It’s still generally assumed, though increasingly uncertain, that Benjamin Netanyahu will continue as the prime minister of Israel after next Tuesday’s election, but the composition of his government may change drastically. It’s even possible that, contrary to what has become the norm, he or a rival could form a viable coalition without the participation of haredi political parties.
This is because in the course of the current election campaign, contending parties, some of them new, have hinted, albeit ambiguously and erratically, at the possibility of serving under Netanyahu. They could replace traditional haredi partners who in the past have tended to support the prime minister in matters of foreign and domestic policy in lieu of special concessions for their institutions and adherents.
Hiddush (renewal) describes itself as a trans-denominational non-profit organization outside party politics that seeks to act as a bridge between Israel and the Diaspora. It aims to promote religious freedom and equality in the Jewish state. Those who’ve endorsed Hiddush include Charles Bronfman, the Canadian businessman and philanthropist; Prof. Alan Dershowitz, one of the best-known and most articulate advocates of Israel in the United States, and the distinguished Israeli writer Amos Oz.
The latest Hiddush-sponsored opinion poll, published at the end of last year in anticipation of the election, indicates that tensions between secular and haredi Jews in Israel are seen by the public as greatly surpassing other domestic issues.
Some 71 per cent of Israelis view it as the most or the second-most acute problem the country is facing, compared to 41 per cent who put the strife between the political right and left high up on their list, 33 per cent who see the rift between rich and poor as critical and 16 per cent who view the traditional divide between Ashkenazi and Sephardi Jews as the most troublesome aspect of Israeli internal politics.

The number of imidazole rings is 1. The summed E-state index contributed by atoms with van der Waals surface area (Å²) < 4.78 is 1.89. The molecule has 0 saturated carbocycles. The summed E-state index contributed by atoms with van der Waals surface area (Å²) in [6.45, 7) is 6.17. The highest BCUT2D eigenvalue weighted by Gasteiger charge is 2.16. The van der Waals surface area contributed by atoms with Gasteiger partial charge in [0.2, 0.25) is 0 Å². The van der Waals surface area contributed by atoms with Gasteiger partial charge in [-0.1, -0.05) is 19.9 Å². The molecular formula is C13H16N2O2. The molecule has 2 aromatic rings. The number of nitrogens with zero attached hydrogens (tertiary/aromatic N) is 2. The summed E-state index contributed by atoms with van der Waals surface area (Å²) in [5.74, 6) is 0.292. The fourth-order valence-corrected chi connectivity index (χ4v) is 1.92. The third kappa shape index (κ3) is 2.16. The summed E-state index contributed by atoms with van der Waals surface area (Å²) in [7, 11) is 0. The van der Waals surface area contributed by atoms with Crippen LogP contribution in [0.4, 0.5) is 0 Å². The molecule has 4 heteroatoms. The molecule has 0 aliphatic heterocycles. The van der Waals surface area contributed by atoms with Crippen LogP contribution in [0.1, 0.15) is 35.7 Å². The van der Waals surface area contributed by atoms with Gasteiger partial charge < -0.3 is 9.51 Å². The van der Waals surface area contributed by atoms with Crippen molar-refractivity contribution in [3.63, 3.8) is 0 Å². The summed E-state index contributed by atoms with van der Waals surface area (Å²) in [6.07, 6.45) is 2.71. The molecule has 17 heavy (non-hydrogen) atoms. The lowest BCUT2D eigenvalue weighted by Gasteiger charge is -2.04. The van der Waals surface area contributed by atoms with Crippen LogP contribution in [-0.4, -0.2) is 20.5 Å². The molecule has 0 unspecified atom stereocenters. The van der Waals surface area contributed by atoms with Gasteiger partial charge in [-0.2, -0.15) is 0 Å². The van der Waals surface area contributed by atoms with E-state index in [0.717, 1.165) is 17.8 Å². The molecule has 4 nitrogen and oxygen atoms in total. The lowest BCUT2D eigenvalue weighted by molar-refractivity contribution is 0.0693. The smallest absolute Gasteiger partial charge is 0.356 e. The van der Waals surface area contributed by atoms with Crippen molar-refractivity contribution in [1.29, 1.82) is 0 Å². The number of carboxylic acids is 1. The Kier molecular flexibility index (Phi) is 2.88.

Stanley Gold, the Los Angeles-based American businessman and Jewish leader who chairs the board of Hiddush, and its president, Rabbi Uri Regev, the well-known Israeli human rights advocate and former president of the World Union for Progressive Judaism, write: “Even though the Iranian threat seems to shadow the elections, the issue most prevalent in Israeli society, adversely impacting Israel’s economy, security, gender equality, religious freedom and human dignity, is the worsening conflict between religion and state and between the secular and the ultra-Orthodox.”
Many in the Diaspora may find this uncomfortable, because they believe themselves to be defending Israel’s international standing by uncritically supporting all the policies of its government. The situation described by Hiddush challenges the acquiescence that likes to heed statements by Israeli politicians in power who argue that although the widening religious gap may be serious, in view of Israel’s other problems, it’s not urgent.
But things may be changing. A growing number of Israelis have come to realize that the existence of a large and economically unproductive population that depends on state handouts for its survival can no longer be tolerated. Nor can discrimination against women by haredim be accepted. Not to have access to government resources via the ballot box may force them to rethink their position.
Virtually all Jews outside Israel live in countries where religious freedom and gender equality prevail, and they’re the beneficiaries. It’s therefore reasonable to assume that ultimately they won’t support such discrimination in the Jewish state. Jews in the Diaspora, irrespective of religious affiliation, work for a living without massive dependence on the state. They may expect something similar in Israel. The involvement of prominent Diaspora leaders in Hiddush points in that direction.
And there’re reasons to believe that the non-Orthodox majority in Israel won’t wish to live indefinitely with the status quo. This, in turn, may enable the next prime minister to form a government without the support of the entrenched Orthodox establishment.
Such a move would greatly stimulate economic growth. At present, some 900,000 Israeli children live below the poverty line. Many of them come from large haredi families where fathers spend time allegedly studying Torah and living off welfare while mothers are too burdened by childbirth and childcare to work outside the home.
In the Diaspora, on the other hand, even haredi Jews have to a very large extent accommodated themselves to the economic realities of the countries in which they reside. Most earn a living that provides for their families. They may serve as role models for their Israeli counterparts.